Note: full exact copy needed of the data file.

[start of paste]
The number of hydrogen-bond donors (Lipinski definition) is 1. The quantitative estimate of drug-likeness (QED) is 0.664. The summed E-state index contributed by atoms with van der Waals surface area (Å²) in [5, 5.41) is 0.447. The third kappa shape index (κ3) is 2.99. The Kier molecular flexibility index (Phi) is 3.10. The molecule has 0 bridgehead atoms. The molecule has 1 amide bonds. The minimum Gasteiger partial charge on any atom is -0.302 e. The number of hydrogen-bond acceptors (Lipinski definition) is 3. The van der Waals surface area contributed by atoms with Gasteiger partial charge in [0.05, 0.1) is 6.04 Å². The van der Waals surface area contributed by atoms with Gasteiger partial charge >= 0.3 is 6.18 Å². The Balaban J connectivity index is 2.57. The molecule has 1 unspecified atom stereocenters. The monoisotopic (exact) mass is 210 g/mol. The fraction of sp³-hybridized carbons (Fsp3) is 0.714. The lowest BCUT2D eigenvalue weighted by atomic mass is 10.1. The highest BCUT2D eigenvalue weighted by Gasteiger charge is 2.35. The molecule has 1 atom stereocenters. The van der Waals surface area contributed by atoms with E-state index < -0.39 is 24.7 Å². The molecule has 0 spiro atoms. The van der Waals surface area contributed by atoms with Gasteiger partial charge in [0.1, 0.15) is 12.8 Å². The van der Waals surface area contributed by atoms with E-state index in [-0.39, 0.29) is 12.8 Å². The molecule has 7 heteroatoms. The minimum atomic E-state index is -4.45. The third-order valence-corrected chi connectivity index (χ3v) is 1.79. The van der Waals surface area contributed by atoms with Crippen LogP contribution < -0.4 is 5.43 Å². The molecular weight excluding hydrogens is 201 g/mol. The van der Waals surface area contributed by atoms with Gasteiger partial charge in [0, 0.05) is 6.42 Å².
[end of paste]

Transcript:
The number of hydrogen-bond donors (Lipinski definition) is 1. The quantitative estimate of drug-likeness (QED) is 0.664. The summed E-state index contributed by atoms with van der Waals surface area (Å²) in [5, 5.41) is 0.447. The third kappa shape index (κ3) is 2.99. The Kier molecular flexibility index (Phi) is 3.10. The molecule has 0 bridgehead atoms. The molecule has 1 amide bonds. The minimum Gasteiger partial charge on any atom is -0.302 e. The number of hydrogen-bond acceptors (Lipinski definition) is 3. The van der Waals surface area contributed by atoms with Gasteiger partial charge in [0.05, 0.1) is 6.04 Å². The van der Waals surface area contributed by atoms with Gasteiger partial charge >= 0.3 is 6.18 Å². The Balaban J connectivity index is 2.57. The molecule has 1 unspecified atom stereocenters. The monoisotopic (exact) mass is 210 g/mol. The fraction of sp³-hybridized carbons (Fsp3) is 0.714. The lowest BCUT2D eigenvalue weighted by atomic mass is 10.1. The highest BCUT2D eigenvalue weighted by Gasteiger charge is 2.35. The molecule has 1 atom stereocenters. The van der Waals surface area contributed by atoms with E-state index < -0.39 is 24.7 Å². The molecule has 0 spiro atoms. The van der Waals surface area contributed by atoms with Gasteiger partial charge in [0.1, 0.15) is 12.8 Å². The van der Waals surface area contributed by atoms with E-state index in [-0.39, 0.29) is 12.8 Å². The molecule has 7 heteroatoms. The minimum atomic E-state index is -4.45. The third-order valence-corrected chi connectivity index (χ3v) is 1.79. The van der Waals surface area contributed by atoms with Crippen LogP contribution < -0.4 is 5.43 Å². The molecular weight excluding hydrogens is 201 g/mol. The van der Waals surface area contributed by atoms with Gasteiger partial charge in [0, 0.05) is 6.42 Å².